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chapter 5

McGraw-Hill/Irwin Copyright © 2013 by The McGraw-Hill Companies, Inc. All rights reserved.

 Competitive Strategy
 Deals exclusively with management’s game
plan for competing successfully and securing
a competitive advantage over rivals
 Represents the firm’s specific efforts to provide
superior value to customers by offering:
 An equally good product at a lower price
A superior product with unique features perceived
as worth paying more for
 An attractive overall mix of price, features, quality,
service, and other appealing attributes

FIGURE 5.1 The Five Generic Competitive Strategies

The Five Generic Competitive Strategies

Low-cost Striving to achieve lower overall costs than rivals and appealing to a
provider broad spectrum of customers, usually by underpricing rivals

Broad Seeking to differentiate the firm’s product or service from rivals’ in

differentiation ways that will appeal to a broad spectrum of buyers

Concentrating on a narrow buyer segment (or market niche) and

outcompeting rivals by having lower costs than rivals and thus being
low-cost able to serve niche members at a lower price

Concentrating on a narrow buyer segment (or market niche) and

outcompeting rivals by offering niche members customized attributes
differentiation that meet their tastes and requirements better than rivals’ products

Giving customers more value for the money by satisfying buyers’

expectations on key quality/features/performance/service attributes
provider while beating their price expectations

 Core Concept 

A low-cost leader’s basis for competitive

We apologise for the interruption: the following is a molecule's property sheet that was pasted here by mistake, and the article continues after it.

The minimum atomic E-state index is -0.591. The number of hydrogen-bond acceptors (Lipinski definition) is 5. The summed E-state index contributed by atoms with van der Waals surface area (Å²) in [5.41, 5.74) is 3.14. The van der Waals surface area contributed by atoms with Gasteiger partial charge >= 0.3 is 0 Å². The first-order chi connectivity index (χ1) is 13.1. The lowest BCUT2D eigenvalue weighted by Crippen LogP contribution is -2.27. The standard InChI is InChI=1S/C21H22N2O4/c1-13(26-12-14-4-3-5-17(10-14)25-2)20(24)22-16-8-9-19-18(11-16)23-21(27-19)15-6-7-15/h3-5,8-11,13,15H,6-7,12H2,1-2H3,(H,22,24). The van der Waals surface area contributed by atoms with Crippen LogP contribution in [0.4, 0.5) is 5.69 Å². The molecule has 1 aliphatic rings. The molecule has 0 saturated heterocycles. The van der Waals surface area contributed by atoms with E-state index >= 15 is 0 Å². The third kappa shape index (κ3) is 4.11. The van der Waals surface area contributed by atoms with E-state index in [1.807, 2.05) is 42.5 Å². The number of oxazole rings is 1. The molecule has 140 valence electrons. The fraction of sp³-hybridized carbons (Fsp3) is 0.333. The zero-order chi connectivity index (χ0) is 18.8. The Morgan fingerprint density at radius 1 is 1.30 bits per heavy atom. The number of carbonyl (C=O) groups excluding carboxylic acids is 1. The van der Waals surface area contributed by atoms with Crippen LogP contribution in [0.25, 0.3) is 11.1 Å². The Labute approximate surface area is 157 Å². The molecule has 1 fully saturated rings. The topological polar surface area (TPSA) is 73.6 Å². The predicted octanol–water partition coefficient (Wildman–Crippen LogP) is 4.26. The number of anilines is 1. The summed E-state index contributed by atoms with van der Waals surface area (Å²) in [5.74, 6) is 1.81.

advantage is lower overall costs than com-
petitors. Success in achieving a low-cost
edge over rivals comes from eliminating
and/or curbing “nonessential” activities and/or
outmanaging rivals in performing essential

The Two Major Avenues for Achieving
Low-Cost Leadership

1. Perform essential value chain activities

more cost-effectively than rivals
2. Revamp the firm’s overall value chain to
eliminate or bypass some cost-producing

Revamping the Value Chain

Reengineering the
firm’s value chain

Sell directly to Streamline operations Reduce materials

consumers and cut by eliminating low handling and shipping
out the activities and value-added or costs by having
costs of distributors unnecessary work suppliers locate plants
and dealers steps and activities or warehouses close to
a firm’s own facilities

 Core Concept 

The essence of a broad differentiation

strategy is to offer unique product or
service attributes that a wide range of
buyers find appealing and worth paying for.

Benefits of Successful Differentiation

Successful execution of a
differentiation strategy
allows a firm to:

Command a Increase its Gain buyer loyalty

premium price unit sales to its brand

Delivering Superior Value via
a Differentiation Strategy

1. Include product attributes and user

features that lower the buyer’s costs.
2. Incorporate tangible features that
improve product performance.
3. Incorporate intangible features that
enhance buyer satisfaction in
noneconomic ways.

Managing the Value Chain in Ways
That Enhance Differentiation

Supply chain Manufacturing

activities activities

Product Distribution and
that Enhance shipping activities

Production R&D Marketing, sales,

and technology- and customer
related activities service activities

Focused (or Market Niche) Strategies

 Reflect a concentration on a narrow piece of the

total market defined by geographic uniqueness or
special product attributes.
 Appeal to smaller and medium-sized firms that may
lack the breadth and depth of resources to tackle
going after a whole market customer base.

A Focused Low-Cost Strategy

 A focused strategy based on low cost aims

at securing a competitive advantage by
serving buyers in the target market niche at
a lower cost and a lower price than rival
 Avenues to achieving cost advantage are
the same as for low-cost leadership—out-
manage rivals in keeping costs low and